"We also feel grateful for the excellent support from USU's Laboratory Animal Research Center to help us to carry out the research."
The Wang lab, established at USU in 2012, developed the first genetic hamster models in the world. The models are used in more than a dozen labs and institutions including the National Institutes of Health, the U.S. Army Medical Research Institute of Infectious Diseases, and Public Health Agency of Canada.
Hamsters from Wang's lab are also utilized in COVID-19 and other studies in USU's Institute for Antiviral Research.
"We pioneered development of genetic engineering techniques in this species and now we have about 30 different models. These are 30 different genetic modifications," Wang said in an interview Wednesday,
Typically, rodents carry many disease-causing organisms without becoming sick. The USU lab genetically engineered the golden Syrian hamsters to be susceptible to viruses that infect humans.
Viruses frequently attach to receptors in humans that are not present in animals, which limits effective testing of potential drugs to prevent or treat diseases. Hamsters from Wang's lab have a human gene inserted into their DNA for the receptor to which this coronavirus binds to facilitate testing, according to a university press release.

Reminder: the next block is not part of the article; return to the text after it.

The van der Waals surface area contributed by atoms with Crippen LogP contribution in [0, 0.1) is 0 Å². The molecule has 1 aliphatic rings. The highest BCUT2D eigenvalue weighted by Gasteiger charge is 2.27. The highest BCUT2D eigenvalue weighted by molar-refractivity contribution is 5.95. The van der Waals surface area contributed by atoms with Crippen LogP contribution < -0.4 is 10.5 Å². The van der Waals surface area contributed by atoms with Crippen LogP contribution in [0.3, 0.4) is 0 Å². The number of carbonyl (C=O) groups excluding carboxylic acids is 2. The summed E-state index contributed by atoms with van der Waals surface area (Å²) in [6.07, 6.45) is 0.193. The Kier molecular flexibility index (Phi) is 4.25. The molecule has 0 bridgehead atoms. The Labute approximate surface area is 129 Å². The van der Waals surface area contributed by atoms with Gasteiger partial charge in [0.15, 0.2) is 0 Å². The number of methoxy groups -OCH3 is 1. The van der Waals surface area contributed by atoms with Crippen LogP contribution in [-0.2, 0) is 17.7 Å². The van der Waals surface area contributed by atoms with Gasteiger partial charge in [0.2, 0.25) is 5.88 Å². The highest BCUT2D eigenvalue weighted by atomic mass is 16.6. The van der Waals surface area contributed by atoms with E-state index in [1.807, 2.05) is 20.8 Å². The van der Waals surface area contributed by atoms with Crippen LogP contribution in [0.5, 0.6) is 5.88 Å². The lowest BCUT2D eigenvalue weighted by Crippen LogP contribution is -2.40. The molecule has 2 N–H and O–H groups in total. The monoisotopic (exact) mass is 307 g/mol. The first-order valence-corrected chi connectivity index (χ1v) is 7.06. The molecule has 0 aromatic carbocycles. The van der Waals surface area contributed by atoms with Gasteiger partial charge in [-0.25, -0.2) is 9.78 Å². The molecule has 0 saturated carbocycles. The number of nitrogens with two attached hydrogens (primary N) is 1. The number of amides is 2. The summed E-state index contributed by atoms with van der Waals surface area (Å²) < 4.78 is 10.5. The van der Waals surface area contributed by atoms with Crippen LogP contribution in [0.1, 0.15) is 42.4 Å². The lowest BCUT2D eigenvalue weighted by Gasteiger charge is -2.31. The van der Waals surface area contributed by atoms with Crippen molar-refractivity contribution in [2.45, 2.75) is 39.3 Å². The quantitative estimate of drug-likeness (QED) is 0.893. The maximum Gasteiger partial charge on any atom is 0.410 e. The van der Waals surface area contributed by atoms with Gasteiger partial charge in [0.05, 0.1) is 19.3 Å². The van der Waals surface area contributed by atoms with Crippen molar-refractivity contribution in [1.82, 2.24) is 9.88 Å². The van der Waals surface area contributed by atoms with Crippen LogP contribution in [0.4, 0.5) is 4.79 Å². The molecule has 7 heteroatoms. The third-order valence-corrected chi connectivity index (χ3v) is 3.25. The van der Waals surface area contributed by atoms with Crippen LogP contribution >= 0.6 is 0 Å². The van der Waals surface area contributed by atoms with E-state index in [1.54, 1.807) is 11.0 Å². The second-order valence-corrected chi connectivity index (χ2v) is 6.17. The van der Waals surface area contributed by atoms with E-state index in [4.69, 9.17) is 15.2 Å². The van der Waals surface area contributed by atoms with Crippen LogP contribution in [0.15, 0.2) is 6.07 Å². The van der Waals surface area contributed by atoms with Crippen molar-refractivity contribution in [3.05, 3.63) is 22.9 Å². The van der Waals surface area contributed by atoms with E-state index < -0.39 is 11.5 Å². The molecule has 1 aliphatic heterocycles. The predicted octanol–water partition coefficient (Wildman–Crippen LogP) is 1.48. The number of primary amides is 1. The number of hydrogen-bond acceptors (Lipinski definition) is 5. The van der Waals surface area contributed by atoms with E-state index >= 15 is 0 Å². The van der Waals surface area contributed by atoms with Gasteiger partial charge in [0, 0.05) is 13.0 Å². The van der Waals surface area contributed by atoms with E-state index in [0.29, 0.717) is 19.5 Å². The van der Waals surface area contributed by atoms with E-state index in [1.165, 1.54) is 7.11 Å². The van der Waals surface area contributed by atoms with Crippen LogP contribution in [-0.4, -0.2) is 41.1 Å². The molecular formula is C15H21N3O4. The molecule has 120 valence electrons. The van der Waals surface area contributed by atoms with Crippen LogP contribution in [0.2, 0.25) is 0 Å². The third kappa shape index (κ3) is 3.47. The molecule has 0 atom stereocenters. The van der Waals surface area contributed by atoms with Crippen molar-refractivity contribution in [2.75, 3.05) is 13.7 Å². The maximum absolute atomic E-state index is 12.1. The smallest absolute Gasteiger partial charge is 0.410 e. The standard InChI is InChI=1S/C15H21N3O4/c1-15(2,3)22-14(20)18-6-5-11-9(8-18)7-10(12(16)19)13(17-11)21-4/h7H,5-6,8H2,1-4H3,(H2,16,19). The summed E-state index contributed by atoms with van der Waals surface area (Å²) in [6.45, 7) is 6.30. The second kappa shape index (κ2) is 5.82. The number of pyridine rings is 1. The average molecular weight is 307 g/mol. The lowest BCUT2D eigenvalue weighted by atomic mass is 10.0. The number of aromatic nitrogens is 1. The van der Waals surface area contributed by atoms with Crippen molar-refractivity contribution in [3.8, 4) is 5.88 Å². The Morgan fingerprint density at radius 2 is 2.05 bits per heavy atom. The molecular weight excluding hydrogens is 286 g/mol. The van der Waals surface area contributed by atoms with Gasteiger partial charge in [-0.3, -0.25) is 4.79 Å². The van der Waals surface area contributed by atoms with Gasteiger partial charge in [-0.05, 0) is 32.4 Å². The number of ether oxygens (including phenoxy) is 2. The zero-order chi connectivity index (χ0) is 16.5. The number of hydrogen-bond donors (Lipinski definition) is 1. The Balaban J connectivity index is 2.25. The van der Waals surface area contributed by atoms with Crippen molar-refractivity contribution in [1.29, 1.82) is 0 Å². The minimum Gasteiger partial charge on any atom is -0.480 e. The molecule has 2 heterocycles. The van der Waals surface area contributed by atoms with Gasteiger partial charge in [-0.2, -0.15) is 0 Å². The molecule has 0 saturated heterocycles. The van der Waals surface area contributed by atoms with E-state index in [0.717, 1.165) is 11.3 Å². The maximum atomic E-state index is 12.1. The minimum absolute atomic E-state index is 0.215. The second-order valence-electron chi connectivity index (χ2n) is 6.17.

Because the hamsters are designed specifically to react to disease challenges more like humans, it takes fewer experiments to verify results, which expedites the process and can reduce numbers of animals used in research.
"We take animal welfare extremely seriously, and only the minimum numbers of animals required are used," said Wang, a professor in the Department of Animal, Dairy and Veterinary Sciences, in an article posted on a university website.
"In addition to that, all procedures are approved by Institutional Animal Care and Use Committees. It is essential to use these animals in vaccine studies before trials can be done in human subjects."
Conspiracy Theorists Believe Jeffrey Epstein, Who Died in 2019, Is Alive at His New Mexico Ranch. He Is Not. – Inside Edition
Convicted sex offender and multimillionaire financier Jeffrey Epstein died by suicide in his Manhattan jail cell more than a year ago, but according to conspiracy theorists he is alive and well and at his ranch in New Mexico, the New York Post reported.
The YouTube channel ABQ Raw told viewers that Epstein could be seen in a red truck, near the fence line of the property of his ranch. The driver of the truck is said to have had a striking resemblance to the recently deceased Jeffrey Epstein. The poster says Epstein must have rode off into the sunset after faking his death, the New York Post reported.